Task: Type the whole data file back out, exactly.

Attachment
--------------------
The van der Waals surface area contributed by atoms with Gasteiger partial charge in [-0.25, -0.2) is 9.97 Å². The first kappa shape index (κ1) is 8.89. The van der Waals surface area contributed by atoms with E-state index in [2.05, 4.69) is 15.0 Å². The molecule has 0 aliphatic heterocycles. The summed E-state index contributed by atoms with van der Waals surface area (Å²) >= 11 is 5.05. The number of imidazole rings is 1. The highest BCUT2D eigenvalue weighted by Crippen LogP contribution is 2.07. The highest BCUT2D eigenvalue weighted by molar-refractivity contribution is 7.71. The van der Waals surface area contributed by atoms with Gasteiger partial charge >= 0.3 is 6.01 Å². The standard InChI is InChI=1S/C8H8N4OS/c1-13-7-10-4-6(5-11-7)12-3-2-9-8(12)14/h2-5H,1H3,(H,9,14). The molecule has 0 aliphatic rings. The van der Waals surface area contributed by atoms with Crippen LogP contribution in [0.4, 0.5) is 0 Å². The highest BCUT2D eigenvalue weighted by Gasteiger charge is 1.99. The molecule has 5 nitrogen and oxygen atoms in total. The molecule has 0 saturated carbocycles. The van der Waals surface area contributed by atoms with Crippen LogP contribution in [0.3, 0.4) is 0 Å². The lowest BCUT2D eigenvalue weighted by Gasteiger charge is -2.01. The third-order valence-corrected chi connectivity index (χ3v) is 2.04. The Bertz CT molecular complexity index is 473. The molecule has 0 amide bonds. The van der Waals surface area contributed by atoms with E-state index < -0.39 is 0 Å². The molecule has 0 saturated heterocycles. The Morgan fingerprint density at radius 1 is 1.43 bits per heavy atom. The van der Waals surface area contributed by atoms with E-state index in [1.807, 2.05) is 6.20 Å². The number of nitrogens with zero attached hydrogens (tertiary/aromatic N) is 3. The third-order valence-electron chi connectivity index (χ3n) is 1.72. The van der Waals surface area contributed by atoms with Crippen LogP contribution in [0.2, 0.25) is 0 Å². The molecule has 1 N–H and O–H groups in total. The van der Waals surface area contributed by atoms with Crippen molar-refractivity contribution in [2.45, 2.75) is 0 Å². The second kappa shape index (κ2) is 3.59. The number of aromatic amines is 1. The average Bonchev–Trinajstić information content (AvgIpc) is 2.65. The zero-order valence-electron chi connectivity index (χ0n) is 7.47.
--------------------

The van der Waals surface area contributed by atoms with Gasteiger partial charge in [-0.25, -0.2) is 9.97 Å². The first kappa shape index (κ1) is 8.89. The van der Waals surface area contributed by atoms with E-state index in [2.05, 4.69) is 15.0 Å². The molecule has 0 aliphatic heterocycles. The summed E-state index contributed by atoms with van der Waals surface area (Å²) >= 11 is 5.05. The number of imidazole rings is 1. The highest BCUT2D eigenvalue weighted by Crippen LogP contribution is 2.07. The highest BCUT2D eigenvalue weighted by molar-refractivity contribution is 7.71. The van der Waals surface area contributed by atoms with Gasteiger partial charge >= 0.3 is 6.01 Å². The standard InChI is InChI=1S/C8H8N4OS/c1-13-7-10-4-6(5-11-7)12-3-2-9-8(12)14/h2-5H,1H3,(H,9,14). The molecule has 0 aliphatic rings. The van der Waals surface area contributed by atoms with Crippen LogP contribution in [0.4, 0.5) is 0 Å². The highest BCUT2D eigenvalue weighted by Gasteiger charge is 1.99. The molecule has 5 nitrogen and oxygen atoms in total. The molecule has 0 saturated carbocycles. The van der Waals surface area contributed by atoms with Crippen LogP contribution in [0.3, 0.4) is 0 Å². The lowest BCUT2D eigenvalue weighted by Gasteiger charge is -2.01. The third-order valence-corrected chi connectivity index (χ3v) is 2.04. The Bertz CT molecular complexity index is 473. The molecule has 0 amide bonds. The van der Waals surface area contributed by atoms with E-state index < -0.39 is 0 Å². The molecule has 0 saturated heterocycles. The Morgan fingerprint density at radius 1 is 1.43 bits per heavy atom. The van der Waals surface area contributed by atoms with E-state index in [1.807, 2.05) is 6.20 Å². The number of nitrogens with zero attached hydrogens (tertiary/aromatic N) is 3. The third-order valence-electron chi connectivity index (χ3n) is 1.72. The van der Waals surface area contributed by atoms with Crippen LogP contribution in [0.2, 0.25) is 0 Å². The molecule has 1 N–H and O–H groups in total. The van der Waals surface area contributed by atoms with Crippen molar-refractivity contribution in [2.45, 2.75) is 0 Å². The second kappa shape index (κ2) is 3.59. The number of aromatic amines is 1. The average Bonchev–Trinajstić information content (AvgIpc) is 2.65. The zero-order valence-electron chi connectivity index (χ0n) is 7.47.